• All-terrain tires are typically used on SUVs and light trucks. These tires often have stiffer sidewalls for greater resistance against puncture when traveling off-road, the tread pattern offers wider spacing than all-season tires to evacuate mud from the tread.
    • Within the all-terrain category, many of the tires available are designed primarily for on-road use, particularly all-terrain tires that are originally sold with the vehicle.
  • Mud tires
    • Mud terrain tires are characterized by large, chunky tread patterns designed to bite into muddy surfaces and provide grip. The large open design also allows mud to clear more quickly from between the lugs.
    • Mud terrain tires also tend to be wider than other tires, to spread the weight of the vehicle over a greater contact patch to prevent the vehicle from sinking too deep into the mud.
    • Depending on the composition and tread pattern, many mud terrain tires are not well suited to on-road use. They can be noisy at highway speeds, and due to the open tread design, they have less of a contact area with the road, limiting traction. The large lugs on mud tires tend to tear and chip on roads, because they are made from hard rubber compounds that do not bend easily.

Train tires

Steel tire on a steam locomotive's driving wheel is heated with gas flames to expand and loosen it so it may be removed and replaced.
Steel tire on a steam locomotive's driving wheel is heated with gas flames to expand and loosen it so it may be removed and replaced.

The steel wheels of trains are fitted with tires which are themselves usually made of steel.

(Some trains, mostly Metros, have rubber tires, including some lines of the Paris Métro, and the Montreal Metro).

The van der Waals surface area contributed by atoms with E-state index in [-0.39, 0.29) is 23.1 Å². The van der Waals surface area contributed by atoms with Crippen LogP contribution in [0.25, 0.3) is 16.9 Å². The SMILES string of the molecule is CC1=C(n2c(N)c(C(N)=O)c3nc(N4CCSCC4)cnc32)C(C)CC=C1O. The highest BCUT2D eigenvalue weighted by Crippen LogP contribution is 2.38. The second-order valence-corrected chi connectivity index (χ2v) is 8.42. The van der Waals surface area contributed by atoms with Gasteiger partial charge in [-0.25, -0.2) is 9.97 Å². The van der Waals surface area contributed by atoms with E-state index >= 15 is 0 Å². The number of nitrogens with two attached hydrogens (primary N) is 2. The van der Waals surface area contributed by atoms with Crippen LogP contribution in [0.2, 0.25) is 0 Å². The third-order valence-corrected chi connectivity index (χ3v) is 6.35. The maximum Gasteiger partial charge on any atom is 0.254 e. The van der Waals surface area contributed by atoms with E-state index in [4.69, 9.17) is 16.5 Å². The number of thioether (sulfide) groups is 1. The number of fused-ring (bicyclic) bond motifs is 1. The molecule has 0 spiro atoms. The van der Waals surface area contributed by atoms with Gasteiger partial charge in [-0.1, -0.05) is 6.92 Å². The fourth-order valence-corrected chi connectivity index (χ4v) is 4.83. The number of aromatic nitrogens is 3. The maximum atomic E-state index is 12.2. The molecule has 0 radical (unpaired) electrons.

Efficient though the rolling of steel wheel on steel rail is, wear still takes place - on acceleration, on braking, and on cornering. As well as the simple wearing away of the wheel surface, a wheel that wears begins to deviate from the correct profile. The shape of a train wheel is designed and specified precisely for the best possible riding and cornering characteristics, and too much wear can alter that. Wear can also take place unevenly if wheels lock up under heavy braking, causing flat spots.

Another, different form of damage to a train's wheels takes place if violent wheelslip occurs. The friction so caused can heat the wheel (and rail) enough to cause permanent heat damage.

Replacing a whole wheel because of a worn contact surface proves expensive, so the concept of fitting steel tires to train wheels came about. The tire is a hoop of steel that is fitted around the steel or iron wheel. No obvious form of fastening is generally used to attach it. As with wagon wheels, the tire is held by an interference fit - it is made slightly smaller than the wheel on which it is supposed to fit. To fit a tire, it is heated up until it is glowing hot. Railroad workshops generally have special equipment to do so. As the tire heats, it expands, making it big enough to fit around the wheel. After placing it on the wheel, the tire is cooled, and it shrink fits onto the wheel. When cold, friction between the tire and the wheel is such that the tire will not budge even under quite extreme forces.

Removing a tire is done in reverse - the tire is heated while on the wheel until it loosens.

Tires are reasonably thick, up to about an inch thick or more, giving plenty of room to wear. If a tire wears out of shape, or gets flat-spotted, but has a reasonable amount of metal left, it can be turned on a wheel lathe to refinish it, reshaping it to the correct profile.

See also

  • Used tires and Waste
  • Philip Strauss, treasurer of the Hardman Tyre & Rubber Company, applied an invention of his father's (Alexander Strauss) to produce a combination fabric reinforced hardened rubber tire and rubber inner tube. Patented in 1911.
  • rolling friction
  • Slick tire
  • All-terrain tire
  • Mud-terrain tire
  • Whitewall tire
  • Akron, Ohio
  • Tweel, a similar technology to the one listed above but created by the Michelin corporation and a different design.
  • DUKW "The DUKW was the first vehicle which allowed the driver to inflate and deflate the tires from inside the cab, fully inflated for hard surfaces like roads and less inflated for softer surfaces - especially beach sand."

Some tire manufacturing companies include:





Who were the Greatest Thinkers?


See Edinformatics List of

Great Thinkers --Great Minds











Questions or Comments?
Copyright 1999 EdInformatics.com
All Rights Reserved.